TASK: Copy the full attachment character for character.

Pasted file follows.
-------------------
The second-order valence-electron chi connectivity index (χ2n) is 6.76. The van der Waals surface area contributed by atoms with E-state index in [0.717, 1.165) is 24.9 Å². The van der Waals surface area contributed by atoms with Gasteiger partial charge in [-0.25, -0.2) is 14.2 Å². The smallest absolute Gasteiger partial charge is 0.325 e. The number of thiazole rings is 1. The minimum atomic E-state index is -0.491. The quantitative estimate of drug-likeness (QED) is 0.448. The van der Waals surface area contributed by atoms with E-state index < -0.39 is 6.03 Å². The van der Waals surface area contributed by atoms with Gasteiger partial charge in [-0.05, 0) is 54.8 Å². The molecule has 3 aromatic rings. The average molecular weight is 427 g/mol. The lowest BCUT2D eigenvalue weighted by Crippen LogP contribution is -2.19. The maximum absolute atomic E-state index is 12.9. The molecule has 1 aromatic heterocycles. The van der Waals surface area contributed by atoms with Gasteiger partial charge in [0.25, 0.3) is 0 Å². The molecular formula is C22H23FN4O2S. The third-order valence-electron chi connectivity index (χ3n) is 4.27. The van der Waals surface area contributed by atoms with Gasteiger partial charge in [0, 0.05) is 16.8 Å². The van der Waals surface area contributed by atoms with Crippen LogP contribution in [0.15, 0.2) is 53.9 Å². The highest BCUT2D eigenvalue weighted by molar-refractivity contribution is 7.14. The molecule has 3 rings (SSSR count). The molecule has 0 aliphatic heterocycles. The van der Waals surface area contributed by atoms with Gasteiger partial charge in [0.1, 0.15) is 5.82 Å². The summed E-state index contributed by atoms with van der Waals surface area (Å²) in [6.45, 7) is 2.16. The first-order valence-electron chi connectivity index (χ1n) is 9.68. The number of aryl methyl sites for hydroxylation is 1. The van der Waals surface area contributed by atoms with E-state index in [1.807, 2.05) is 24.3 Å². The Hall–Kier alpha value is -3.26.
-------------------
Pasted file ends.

The second-order valence-electron chi connectivity index (χ2n) is 6.76. The van der Waals surface area contributed by atoms with E-state index in [0.717, 1.165) is 24.9 Å². The van der Waals surface area contributed by atoms with Gasteiger partial charge in [-0.25, -0.2) is 14.2 Å². The smallest absolute Gasteiger partial charge is 0.325 e. The number of thiazole rings is 1. The minimum atomic E-state index is -0.491. The quantitative estimate of drug-likeness (QED) is 0.448. The van der Waals surface area contributed by atoms with E-state index < -0.39 is 6.03 Å². The van der Waals surface area contributed by atoms with Gasteiger partial charge in [-0.05, 0) is 54.8 Å². The molecule has 3 aromatic rings. The average molecular weight is 427 g/mol. The lowest BCUT2D eigenvalue weighted by Crippen LogP contribution is -2.19. The maximum absolute atomic E-state index is 12.9. The molecule has 1 aromatic heterocycles. The van der Waals surface area contributed by atoms with Gasteiger partial charge in [0.25, 0.3) is 0 Å². The molecular formula is C22H23FN4O2S. The third-order valence-electron chi connectivity index (χ3n) is 4.27. The van der Waals surface area contributed by atoms with Gasteiger partial charge in [0, 0.05) is 16.8 Å². The van der Waals surface area contributed by atoms with Crippen LogP contribution in [0.15, 0.2) is 53.9 Å². The highest BCUT2D eigenvalue weighted by molar-refractivity contribution is 7.14. The molecule has 3 rings (SSSR count). The molecule has 0 aliphatic heterocycles. The van der Waals surface area contributed by atoms with Gasteiger partial charge in [0.1, 0.15) is 5.82 Å². The summed E-state index contributed by atoms with van der Waals surface area (Å²) in [6.45, 7) is 2.16. The first-order valence-electron chi connectivity index (χ1n) is 9.68. The number of aryl methyl sites for hydroxylation is 1. The van der Waals surface area contributed by atoms with E-state index in [1.807, 2.05) is 24.3 Å². The Hall–Kier alpha value is -3.26.